Jun 1, 2013

There is a great moment in a not very

Good documentary film called Two for the Wave that stands for one of the two political poles that I will always be switching back and forth between, truly torn.

Two for the Wave is a documentary about Francois Truffaut and Jean-Luc Godard, their friendship, and how it was fractured, and completely fell apart.

After Truffaut and Godard busted up the 1968 Cannes film festival, ending it prematurely in order to show solidarity with the rioters and strikers all across France in May '68, Godard made a conscious decision to only make Maoist Socialist motion pictures from then on in his career.  Truffaut, who was on the side of the angels, but did not make "political" pictures per se, kept on making the same type of pictures that he always had.

Godard was never big news at the box office, and Truffaut only did a smidgen better.  (Melville crushed them both, one of the reasons prob that Truffaut and Godard both dissociated themselves from someone they had once thought of as a personal hero.) But, when Truffaut finally had a giant box office smash with Day for Night, Godard lashed out at him in a very lengthy personal letter, lambasting Truffaut as a counter revolutionary sell-out hack.  Truffaut's response was near as long, but much more elegant, and prob much more to the real truth that made the middle of their opposing positions.

The beautiful moment is in that letter Truffaut wrote.  (I am seriously paraphrasing here.) Truffaut wrote that Godard should stop seeing every work of art through a class system prism.  Consider Matisse, Truffaut suggested.  Matisse was one of the world's treasures who had lived and worked through the Dreyfuss Affair; The Great War; the Soviet Revolution; the rise of Fascism in Germany, Italy, and Spain; WWII; the Holocaust; the atom bomb; and the beginning of the Cold War.  And yet, Matisse continued to paint flowers, water lilies, window sills, gardens, portraits of beautiful women, and never let the absolute horror of all the things he had seen in his life intrude upon his art.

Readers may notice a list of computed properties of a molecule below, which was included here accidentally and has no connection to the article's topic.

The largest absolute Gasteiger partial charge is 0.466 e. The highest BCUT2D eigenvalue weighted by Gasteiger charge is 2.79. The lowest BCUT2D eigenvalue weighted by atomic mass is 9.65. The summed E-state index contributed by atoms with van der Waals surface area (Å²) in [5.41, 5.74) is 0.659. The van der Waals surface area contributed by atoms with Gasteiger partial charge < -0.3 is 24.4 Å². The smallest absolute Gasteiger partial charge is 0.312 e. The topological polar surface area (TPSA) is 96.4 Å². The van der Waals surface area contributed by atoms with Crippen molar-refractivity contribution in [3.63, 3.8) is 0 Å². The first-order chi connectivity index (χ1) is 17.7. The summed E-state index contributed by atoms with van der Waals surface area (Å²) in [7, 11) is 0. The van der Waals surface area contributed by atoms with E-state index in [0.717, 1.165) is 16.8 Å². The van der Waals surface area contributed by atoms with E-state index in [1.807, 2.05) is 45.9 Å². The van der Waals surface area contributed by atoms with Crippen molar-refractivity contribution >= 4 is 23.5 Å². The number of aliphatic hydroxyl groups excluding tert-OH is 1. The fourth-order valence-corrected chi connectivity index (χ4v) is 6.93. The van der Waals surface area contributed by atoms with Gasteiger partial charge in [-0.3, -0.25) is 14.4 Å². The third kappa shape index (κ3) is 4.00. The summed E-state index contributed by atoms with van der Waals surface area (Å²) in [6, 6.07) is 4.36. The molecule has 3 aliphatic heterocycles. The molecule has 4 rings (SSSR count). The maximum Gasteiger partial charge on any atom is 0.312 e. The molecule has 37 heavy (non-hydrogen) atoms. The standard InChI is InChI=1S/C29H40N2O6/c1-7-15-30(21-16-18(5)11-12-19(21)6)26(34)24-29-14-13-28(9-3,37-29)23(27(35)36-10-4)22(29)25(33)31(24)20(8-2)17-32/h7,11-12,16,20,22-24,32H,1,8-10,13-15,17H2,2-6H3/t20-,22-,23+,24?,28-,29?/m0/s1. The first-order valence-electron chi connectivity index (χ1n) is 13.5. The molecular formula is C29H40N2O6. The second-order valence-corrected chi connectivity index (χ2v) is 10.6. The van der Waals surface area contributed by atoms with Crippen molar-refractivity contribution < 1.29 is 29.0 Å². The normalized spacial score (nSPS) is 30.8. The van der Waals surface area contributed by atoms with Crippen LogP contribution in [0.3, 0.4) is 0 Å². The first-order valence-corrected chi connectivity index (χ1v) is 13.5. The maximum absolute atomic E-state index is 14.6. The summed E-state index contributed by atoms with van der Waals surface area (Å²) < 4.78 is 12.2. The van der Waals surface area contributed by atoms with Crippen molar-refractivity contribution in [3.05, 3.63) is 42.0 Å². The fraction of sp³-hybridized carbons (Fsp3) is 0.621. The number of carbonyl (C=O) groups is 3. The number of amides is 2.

But, there is another great moment in an excellent documentary, The History of the Eagles (much more on this film in the near future) that absolutely captured the other side of the spectrum, the Godard side, for me perfectly.  It happened when Glenn Frey is describing why he believed the Eagles first record was such a smash, a record whose two biggest hits were Take it Easy and Peaceful Easy Feeling.  Frey suggests that after the Vietnam War, the assassinations of 1968 and the Democratic Convention of the same year, and Altamont, the Manson Family, Kent State, Watergate, whathaveyou, that all American wanted to do was take it easy, man.  Well, fuck you, buddy was my first thought when I heard that.  I was furious. The Eagles are actually on the side of the angels, too.  Frey later fired a member of the band because he was not gracious to Senator Cranston and his wife after playing a fundraiser for him.  But, like Truffaut, the Eagles preferred to separate their lefty politics and their art.

Those are the poles I will always be torn between:  The one that insists that every single act, incl art, is a political act, and the notion that art and politics are almost always best left to be independent of each other.


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